- Attack Infra Logging Series
- Graylog dashboards
- Setting up a dashboard
- Adding widgets to your dashboard
Attack Infra Logging Series
- Part 1: Logging Server Setup
- Part 2: Log Aggregation
- Part 3: Graylog Dashboard 101
- Part 4: Log Event Alerting
The last 2 posts of this blog series had us setting up a logging server and aggregating logs into it from our various attack infrastructure assets. This brief post will go over setting up a dashboard to visualise the data from our incoming logs.
Graylog dashboards allow you to build visual summaries or quick statistics from your infrastructure’s logs. There’s almost no limit to the type of data you’d like to display on a dashboard.
Setting up a dashboard
Head to the dashboards menu and click on “Create dashboard”. Name your dashboard, give it a description and save it once you’re done.
Great, we have a new and empty dashboard. Next, we’re going to add some widgets to it.
Adding widgets to your dashboard
Widgets can be added to your dashboard from Graylog’s Search menu. You can add statistical values, search result counts, IP address geolocation information (more on this later) and more.
A cool field to analyse and add to your dashboard would be the request field of your payload server. This will allow you see just how many times your payloads have been downloaded in a specific period of time.
Head to your Search menu and in the search box enter “source:payload_server_hostname”, choose a time period you’d like to search within and hit enter. In the example below, my payload server’s hostname is “payload” and I’m searching for all logs within the last day.
Next, scroll to the “request” checkbox in the Fields menu below your search box, expand it and click on “Quick values”
Graylog will automatically generate the values for you, inclusive of a pretty pie chart and percentages. We can see that evil.hta has been downloaded 18 times in the last 24 hours.
To add it to your dashboard, simply click the Add to dashboard button at the top right corner of the widget.
You can repeat this process for as many fields and log sources as you want. For example, if you want to see the top HTTP responses being generated by one of your redirectors, simply change the search to match a specific redirector (e.g. source:redirector1) and this time expand the response field.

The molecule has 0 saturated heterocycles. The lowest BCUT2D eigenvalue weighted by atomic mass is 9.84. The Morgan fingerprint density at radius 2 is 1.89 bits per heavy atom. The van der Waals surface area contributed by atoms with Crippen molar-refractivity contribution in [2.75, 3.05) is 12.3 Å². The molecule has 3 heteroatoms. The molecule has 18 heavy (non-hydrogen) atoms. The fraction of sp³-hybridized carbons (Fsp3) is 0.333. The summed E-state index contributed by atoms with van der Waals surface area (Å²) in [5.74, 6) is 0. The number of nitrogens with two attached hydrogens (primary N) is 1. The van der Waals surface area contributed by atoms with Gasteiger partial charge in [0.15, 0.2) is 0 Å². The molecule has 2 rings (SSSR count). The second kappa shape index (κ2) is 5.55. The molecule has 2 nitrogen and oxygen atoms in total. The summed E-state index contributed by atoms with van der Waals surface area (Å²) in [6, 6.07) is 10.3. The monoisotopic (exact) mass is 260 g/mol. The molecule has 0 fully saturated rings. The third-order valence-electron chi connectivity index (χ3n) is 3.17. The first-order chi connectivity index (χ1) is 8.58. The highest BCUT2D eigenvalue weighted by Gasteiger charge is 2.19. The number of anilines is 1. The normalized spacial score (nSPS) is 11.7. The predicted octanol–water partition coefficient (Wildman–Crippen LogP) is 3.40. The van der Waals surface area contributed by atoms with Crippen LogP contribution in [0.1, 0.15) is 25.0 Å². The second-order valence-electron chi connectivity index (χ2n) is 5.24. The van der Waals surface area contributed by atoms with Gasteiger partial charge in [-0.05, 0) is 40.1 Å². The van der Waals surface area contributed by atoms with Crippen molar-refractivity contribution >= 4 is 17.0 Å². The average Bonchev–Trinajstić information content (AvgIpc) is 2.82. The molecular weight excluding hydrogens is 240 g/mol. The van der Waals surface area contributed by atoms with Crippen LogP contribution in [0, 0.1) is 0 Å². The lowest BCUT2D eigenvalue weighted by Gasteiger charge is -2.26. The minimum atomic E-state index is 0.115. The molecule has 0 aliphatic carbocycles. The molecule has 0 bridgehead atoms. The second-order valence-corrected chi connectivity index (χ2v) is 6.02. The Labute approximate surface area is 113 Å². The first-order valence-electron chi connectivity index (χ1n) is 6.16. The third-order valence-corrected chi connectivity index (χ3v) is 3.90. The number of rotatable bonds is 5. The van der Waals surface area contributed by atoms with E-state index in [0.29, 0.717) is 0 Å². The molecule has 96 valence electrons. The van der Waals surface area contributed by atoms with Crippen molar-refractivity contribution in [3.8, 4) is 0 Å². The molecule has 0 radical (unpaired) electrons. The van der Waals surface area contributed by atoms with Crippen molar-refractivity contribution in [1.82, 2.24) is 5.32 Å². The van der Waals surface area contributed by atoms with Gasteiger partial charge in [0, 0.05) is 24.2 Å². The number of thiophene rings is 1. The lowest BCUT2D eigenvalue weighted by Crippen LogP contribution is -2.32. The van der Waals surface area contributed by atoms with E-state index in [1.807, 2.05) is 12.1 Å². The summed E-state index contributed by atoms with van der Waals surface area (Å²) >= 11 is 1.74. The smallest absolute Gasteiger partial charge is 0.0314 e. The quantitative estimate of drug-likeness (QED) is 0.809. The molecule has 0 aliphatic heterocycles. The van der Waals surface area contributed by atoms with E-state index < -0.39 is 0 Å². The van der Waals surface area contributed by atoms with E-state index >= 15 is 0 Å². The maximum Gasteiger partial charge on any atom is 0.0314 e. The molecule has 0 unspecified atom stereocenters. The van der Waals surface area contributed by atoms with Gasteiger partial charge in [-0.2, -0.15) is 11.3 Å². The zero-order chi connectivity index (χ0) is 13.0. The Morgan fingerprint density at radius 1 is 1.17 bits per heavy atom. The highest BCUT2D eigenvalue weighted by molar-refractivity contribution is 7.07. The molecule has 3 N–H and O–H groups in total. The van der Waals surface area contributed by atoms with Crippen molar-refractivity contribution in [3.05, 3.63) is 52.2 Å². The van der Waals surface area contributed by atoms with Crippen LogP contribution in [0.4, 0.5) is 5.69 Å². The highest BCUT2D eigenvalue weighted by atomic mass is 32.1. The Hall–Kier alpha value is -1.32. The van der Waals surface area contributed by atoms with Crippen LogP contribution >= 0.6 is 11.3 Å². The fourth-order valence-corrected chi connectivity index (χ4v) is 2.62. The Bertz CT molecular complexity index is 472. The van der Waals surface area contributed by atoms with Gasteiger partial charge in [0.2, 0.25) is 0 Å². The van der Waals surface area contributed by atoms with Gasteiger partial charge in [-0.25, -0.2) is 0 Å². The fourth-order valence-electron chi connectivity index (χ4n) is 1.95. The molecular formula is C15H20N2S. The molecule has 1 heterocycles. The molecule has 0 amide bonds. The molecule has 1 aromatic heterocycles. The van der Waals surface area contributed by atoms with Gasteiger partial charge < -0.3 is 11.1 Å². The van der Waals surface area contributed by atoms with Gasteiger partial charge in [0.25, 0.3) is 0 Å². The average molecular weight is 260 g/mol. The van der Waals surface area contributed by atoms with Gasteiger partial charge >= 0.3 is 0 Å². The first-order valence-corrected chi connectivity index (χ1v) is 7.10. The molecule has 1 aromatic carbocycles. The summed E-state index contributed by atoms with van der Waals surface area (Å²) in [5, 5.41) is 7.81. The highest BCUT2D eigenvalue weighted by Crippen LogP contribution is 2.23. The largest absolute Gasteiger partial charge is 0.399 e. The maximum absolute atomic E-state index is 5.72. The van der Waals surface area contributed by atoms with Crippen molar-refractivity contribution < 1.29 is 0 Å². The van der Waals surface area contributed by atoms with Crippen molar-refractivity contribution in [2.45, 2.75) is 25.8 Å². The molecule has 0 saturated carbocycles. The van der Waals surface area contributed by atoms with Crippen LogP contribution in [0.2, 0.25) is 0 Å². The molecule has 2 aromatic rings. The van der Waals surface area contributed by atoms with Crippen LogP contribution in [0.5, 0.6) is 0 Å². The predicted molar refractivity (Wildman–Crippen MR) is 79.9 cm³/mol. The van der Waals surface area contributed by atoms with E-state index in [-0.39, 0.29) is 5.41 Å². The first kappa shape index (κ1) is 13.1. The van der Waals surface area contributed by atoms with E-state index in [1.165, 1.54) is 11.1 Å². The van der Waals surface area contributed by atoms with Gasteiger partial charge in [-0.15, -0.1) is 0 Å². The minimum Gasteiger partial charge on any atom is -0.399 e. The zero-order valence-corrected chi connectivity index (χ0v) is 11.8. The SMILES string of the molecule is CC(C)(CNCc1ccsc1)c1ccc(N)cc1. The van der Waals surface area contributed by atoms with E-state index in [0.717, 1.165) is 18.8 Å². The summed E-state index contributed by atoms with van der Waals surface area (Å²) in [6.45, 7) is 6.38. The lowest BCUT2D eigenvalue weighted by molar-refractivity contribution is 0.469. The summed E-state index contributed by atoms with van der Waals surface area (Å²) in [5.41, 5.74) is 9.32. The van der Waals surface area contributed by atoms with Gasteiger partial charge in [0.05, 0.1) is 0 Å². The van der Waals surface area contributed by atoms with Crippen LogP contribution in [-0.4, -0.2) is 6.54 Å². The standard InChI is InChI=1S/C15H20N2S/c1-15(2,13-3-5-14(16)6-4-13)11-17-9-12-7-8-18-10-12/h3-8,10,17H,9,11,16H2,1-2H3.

Click on Quick values again and let Graylog do all the hard work for you.
With a little imagination you could have a fancy looking dashboard to impress your colleagues and clients when reporting day comes around.
The more comfortable you are using Graylog’s search queries, the more creative you can be with your dashboard widgets.
A few examples of widgets to add to your dashboard:
- Top IP Addresses interacting with your web servers.
- Mail server statistics e.g. mails sent.
- Logs of successful phishes.
- Top countries interacting with your infrastructure.
- SSH logins to your infrastructure assets.
- Failed login attempts/brute force attacks.
Let’s face it; geolocating IP addresses on an interactive world map in real-time is pretty cool. I’m not ashamed to admit that it was one of my major motivations for setting up centralised logging; who doesn’t want to look like one of the hackers in all the movies?
This next section will quickly go over using Graylog’s geolocation features to add a world map to a dashboard.
You’ll need to download MaxMind’s Geolite2 city database:
cd /etc/graylog/server sudo wget http://geolite.maxmind.com/download/geoip/database/GeoLite2-City.tar.gz sudo tar xvf GeoLite2-City.tar.gz
NOTE: Make sure the database file is readable by Graylog.
Next we need to enable Graylog’s geolocation features. Head to the System → Configurations menu and click on the Update button in the Geo-location Processor plugin section.
Enable the Geolocation processor and enter the full path to your geolocation database.
Once you’ve enabled the location processor; click on Update under the Message Processors Configuration section.
In the next screen, enable the GeoIP Resolver and drag its label to the bottom of the list of message processors. Your configuration should look similar to the one below once done.
We’re done. Graylog should automatically start extracting geolocation information from log fields that exclusively contain an IP address.
To test it, head to your search menu and search for logs from any of your sources that you know will contain an IP address e.g. Apache web requests.
You should see the IP_geolocation checkbox in the Fields menu. Expand it and click on World Map.
You should see all the IP addresses that have interacted with your log source pop up on a World map. You can now add it to your dashboard like any other widget.
Almost there. In the final post of this blog series, I’ll demonstrate how we can use Graylog’s alerting features to send attack infrastructure related events to Slack.